COVID-19: A quarter of hospitalized children have persistent complications after more than two months

A study from Boston Children’s Hospital, published Friday in the Journal of Pediatrics, showed that more than a quarter of children and teens who were hospitalized with coronavirus infection at the start of the pandemic still had health problems two to four months later.

Researchers interviewed caregivers of patients under age 21 in hospital with COVID-19 or pediatric multisystem inflammatory syndrome (MIS-C). The study period ran from May 2020 to May 2021, before vaccines became available.

Of these children and young adults, nearly 40% have been hospitalized with severe COVID-19 and nearly 60% have used MIS-C. Respectively, 50% and 86% were admitted to the intensive care unit.

At a follow-up period of two to four months, 27% of patients with severe COVID-19 and 30% of those with MIS-C had persistent symptoms, decreased activity, or both.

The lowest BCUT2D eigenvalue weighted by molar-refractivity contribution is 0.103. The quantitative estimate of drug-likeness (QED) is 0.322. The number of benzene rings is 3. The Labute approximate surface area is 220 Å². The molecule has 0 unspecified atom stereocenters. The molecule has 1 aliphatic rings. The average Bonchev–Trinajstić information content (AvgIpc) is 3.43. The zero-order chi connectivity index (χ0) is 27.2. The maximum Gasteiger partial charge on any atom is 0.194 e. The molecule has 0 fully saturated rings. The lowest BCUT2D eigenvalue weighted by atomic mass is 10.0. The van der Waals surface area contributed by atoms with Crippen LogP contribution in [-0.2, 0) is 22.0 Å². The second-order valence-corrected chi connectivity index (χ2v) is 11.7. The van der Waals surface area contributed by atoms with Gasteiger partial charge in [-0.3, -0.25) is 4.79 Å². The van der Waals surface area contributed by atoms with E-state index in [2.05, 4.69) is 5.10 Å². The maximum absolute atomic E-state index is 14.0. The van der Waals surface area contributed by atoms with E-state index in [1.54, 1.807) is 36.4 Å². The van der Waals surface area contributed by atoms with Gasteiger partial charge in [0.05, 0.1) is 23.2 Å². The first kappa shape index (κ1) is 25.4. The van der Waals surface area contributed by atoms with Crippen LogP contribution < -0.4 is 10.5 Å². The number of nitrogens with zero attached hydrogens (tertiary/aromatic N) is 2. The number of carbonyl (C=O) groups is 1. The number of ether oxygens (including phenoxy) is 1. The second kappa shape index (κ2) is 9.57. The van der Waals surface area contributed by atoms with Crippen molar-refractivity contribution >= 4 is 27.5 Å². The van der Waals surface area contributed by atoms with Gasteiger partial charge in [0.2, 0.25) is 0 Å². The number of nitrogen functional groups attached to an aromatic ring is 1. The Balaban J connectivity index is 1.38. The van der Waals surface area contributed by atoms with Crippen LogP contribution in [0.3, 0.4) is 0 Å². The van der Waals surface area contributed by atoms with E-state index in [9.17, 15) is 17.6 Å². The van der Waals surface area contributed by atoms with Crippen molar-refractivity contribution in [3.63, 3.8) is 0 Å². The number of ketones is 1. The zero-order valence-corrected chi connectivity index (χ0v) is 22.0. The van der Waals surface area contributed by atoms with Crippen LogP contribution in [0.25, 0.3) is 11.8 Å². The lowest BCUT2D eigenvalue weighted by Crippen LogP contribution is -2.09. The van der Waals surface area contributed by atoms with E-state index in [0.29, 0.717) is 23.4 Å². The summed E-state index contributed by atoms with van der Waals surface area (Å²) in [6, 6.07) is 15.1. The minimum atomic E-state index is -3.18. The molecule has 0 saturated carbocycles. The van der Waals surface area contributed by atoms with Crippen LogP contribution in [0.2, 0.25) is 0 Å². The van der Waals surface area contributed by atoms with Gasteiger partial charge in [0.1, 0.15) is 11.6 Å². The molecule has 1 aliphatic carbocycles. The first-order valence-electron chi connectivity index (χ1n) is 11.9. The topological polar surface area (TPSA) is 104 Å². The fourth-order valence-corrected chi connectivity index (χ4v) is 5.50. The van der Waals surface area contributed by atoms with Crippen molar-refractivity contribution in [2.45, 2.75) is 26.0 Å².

“Nearly three-quarters of them are back to baseline, which is reassuring,” said researcher Adrian Randolph. But unfortunately, more than one in four were not. While this is much better than many reports in hospitalized elderly people, it is still very concerning. The risks of serious disease and chronic complications are higher than the risks of complications from the vaccine, and they are very rare.”

The expert points out that this study was limited to children and adolescents who required hospitalization, and that it occurred at the beginning of the epidemic; Most of them were accepted before the arrival of the delta variant.

“We are in the process of analyzing more recent data covering the delta period and part of the Omicron period, including effects on health-related quality of life,” said Adrian Randolph. I think there could be differences. It is important to understand how all the different variables affect children and to monitor the effectiveness of vaccination to prevent long-term complications.”

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“Now that vaccines are available, I highly recommend vaccinating children and adolescents,” she added. We know that patients can be re-infected even if they contract COVID-19, and we have previously shown that vaccination can prevent MIS-C and severe COVID-19. “

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